Intel's Clear Linux Shows Much Potential For Optimized Graphics Performance
Written by Michael Larabel in Operating Systems on 15 April 2016. Page 2 of 2. 27 Comments

Unigine Valley is much too demanding for the Xeon E3-1235L v5 even at 1280 x 1024... But here's where the results get interesting:

What!?!?! This is the out-of-the-box performance of Xubuntu 16.04 on the same system compared to Clear Linux 7410. Clear Linux isn't using DRI3 by default or any setting to immediately explain such a huge boost in frame-rate. Clear Linux though is using the CPUfreq scaling driver rather than P-State and has made various optimizations to their Mesa build.

I've inquired to the Clear Linux developers about what optimizations they did that allow the graphics to be so much faster, but haven't yet been told a definitive answer. It's likely some combination of aggressive compiler flags / PGO / AutoFDO / LTO.

When I have more details, I'll certainly pass it along. These Xonotic results make me very excited to re-test Clear Linux graphics on another desktop Skylake system to see how the performance is with some of our SDL test-cases.

With GpuTest, there didn't end up being much difference in performance. It could be that -- similar to Unigine Valley -- the tests are just too demanding in these cases on the Intel HD Graphics that any system optimizations aren't able to help.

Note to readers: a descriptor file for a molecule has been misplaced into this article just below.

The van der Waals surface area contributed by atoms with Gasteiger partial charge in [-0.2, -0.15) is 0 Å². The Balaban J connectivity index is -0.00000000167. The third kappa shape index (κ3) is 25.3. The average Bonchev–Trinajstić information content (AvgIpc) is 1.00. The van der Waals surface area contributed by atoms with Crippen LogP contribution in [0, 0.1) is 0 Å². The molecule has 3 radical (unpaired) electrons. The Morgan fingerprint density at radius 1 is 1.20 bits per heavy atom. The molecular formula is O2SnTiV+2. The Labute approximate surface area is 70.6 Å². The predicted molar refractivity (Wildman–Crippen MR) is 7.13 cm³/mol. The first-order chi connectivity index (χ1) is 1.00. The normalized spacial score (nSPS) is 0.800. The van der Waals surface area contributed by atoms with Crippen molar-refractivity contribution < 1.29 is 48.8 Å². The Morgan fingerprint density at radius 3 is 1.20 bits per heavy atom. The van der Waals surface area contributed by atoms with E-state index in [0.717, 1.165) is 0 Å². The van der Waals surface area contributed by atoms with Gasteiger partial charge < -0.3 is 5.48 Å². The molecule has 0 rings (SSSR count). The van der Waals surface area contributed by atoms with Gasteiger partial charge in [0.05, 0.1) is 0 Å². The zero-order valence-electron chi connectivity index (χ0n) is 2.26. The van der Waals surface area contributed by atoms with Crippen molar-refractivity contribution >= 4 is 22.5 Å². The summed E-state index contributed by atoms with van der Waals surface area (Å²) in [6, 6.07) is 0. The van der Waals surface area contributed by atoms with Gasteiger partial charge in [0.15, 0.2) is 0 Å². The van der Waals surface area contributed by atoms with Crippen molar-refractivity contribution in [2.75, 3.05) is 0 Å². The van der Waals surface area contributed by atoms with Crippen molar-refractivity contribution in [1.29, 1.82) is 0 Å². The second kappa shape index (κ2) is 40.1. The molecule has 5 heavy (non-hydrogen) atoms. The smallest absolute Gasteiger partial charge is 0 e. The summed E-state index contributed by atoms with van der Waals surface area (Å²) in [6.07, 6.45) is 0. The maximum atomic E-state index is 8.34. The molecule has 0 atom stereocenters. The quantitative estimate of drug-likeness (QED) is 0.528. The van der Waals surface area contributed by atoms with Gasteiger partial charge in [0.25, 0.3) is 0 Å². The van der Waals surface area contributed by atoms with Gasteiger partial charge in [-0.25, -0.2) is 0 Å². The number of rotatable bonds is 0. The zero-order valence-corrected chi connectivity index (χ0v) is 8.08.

Stay tuned for more graphics tests on Clear Linux, but so far I'm very surprised by the Xonotic results and can't wait to run some more tests on other systems. Clear Linux doesn't yet have Intel OpenCL (Beignet) properly integrated yet, but I also can't wait to see what kind of performance they will be able to squeeze on that front. If you want to give Clear Linux a try this weekend on your Intel hardware, visit ClearLinux.org.

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Michael Larabel is the principal author of Phoronix.com and founded the site in 2004 with a focus on enriching the Linux hardware experience. Michael has written more than 20,000 articles covering the state of Linux hardware support, Linux performance, graphics drivers, and other topics. Michael is also the lead developer of the Phoronix Test Suite, Phoromatic, and OpenBenchmarking.org automated benchmarking software. He can be followed via Twitter or contacted via MichaelLarabel.com.


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